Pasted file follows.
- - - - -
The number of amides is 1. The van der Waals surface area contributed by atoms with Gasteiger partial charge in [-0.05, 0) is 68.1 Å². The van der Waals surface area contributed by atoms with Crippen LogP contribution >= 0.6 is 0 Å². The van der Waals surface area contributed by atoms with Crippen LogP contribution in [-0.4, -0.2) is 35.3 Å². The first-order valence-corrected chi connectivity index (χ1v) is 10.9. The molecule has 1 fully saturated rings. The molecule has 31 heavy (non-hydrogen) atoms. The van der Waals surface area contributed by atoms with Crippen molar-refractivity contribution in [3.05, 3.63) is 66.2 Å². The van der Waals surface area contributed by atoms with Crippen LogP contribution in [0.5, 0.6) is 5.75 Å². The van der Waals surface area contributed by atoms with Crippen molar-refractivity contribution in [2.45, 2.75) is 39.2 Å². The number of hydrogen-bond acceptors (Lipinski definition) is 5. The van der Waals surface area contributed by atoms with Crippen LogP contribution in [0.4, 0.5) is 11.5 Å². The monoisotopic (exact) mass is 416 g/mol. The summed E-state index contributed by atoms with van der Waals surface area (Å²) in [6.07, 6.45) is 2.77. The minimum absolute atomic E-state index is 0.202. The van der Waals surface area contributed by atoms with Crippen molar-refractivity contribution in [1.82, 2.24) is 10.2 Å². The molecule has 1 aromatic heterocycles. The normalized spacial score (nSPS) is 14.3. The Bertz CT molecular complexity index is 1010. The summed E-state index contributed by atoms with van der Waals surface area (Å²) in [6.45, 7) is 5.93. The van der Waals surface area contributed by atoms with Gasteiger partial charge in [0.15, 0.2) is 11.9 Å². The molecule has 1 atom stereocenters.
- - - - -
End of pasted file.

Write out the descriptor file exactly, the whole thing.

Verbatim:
The number of amides is 1. The van der Waals surface area contributed by atoms with Gasteiger partial charge in [-0.05, 0) is 68.1 Å². The van der Waals surface area contributed by atoms with Crippen LogP contribution >= 0.6 is 0 Å². The van der Waals surface area contributed by atoms with Crippen LogP contribution in [-0.4, -0.2) is 35.3 Å². The first-order valence-corrected chi connectivity index (χ1v) is 10.9. The molecule has 1 fully saturated rings. The molecule has 31 heavy (non-hydrogen) atoms. The van der Waals surface area contributed by atoms with Crippen molar-refractivity contribution in [3.05, 3.63) is 66.2 Å². The van der Waals surface area contributed by atoms with Crippen LogP contribution in [0.5, 0.6) is 5.75 Å². The van der Waals surface area contributed by atoms with Crippen molar-refractivity contribution in [2.45, 2.75) is 39.2 Å². The number of hydrogen-bond acceptors (Lipinski definition) is 5. The van der Waals surface area contributed by atoms with Crippen LogP contribution in [0.4, 0.5) is 11.5 Å². The monoisotopic (exact) mass is 416 g/mol. The summed E-state index contributed by atoms with van der Waals surface area (Å²) in [6.07, 6.45) is 2.77. The minimum absolute atomic E-state index is 0.202. The van der Waals surface area contributed by atoms with Crippen molar-refractivity contribution in [1.82, 2.24) is 10.2 Å². The molecule has 1 aromatic heterocycles. The normalized spacial score (nSPS) is 14.3. The Bertz CT molecular complexity index is 1010. The summed E-state index contributed by atoms with van der Waals surface area (Å²) in [6.45, 7) is 5.93. The van der Waals surface area contributed by atoms with Gasteiger partial charge in [0.15, 0.2) is 11.9 Å². The molecule has 1 atom stereocenters.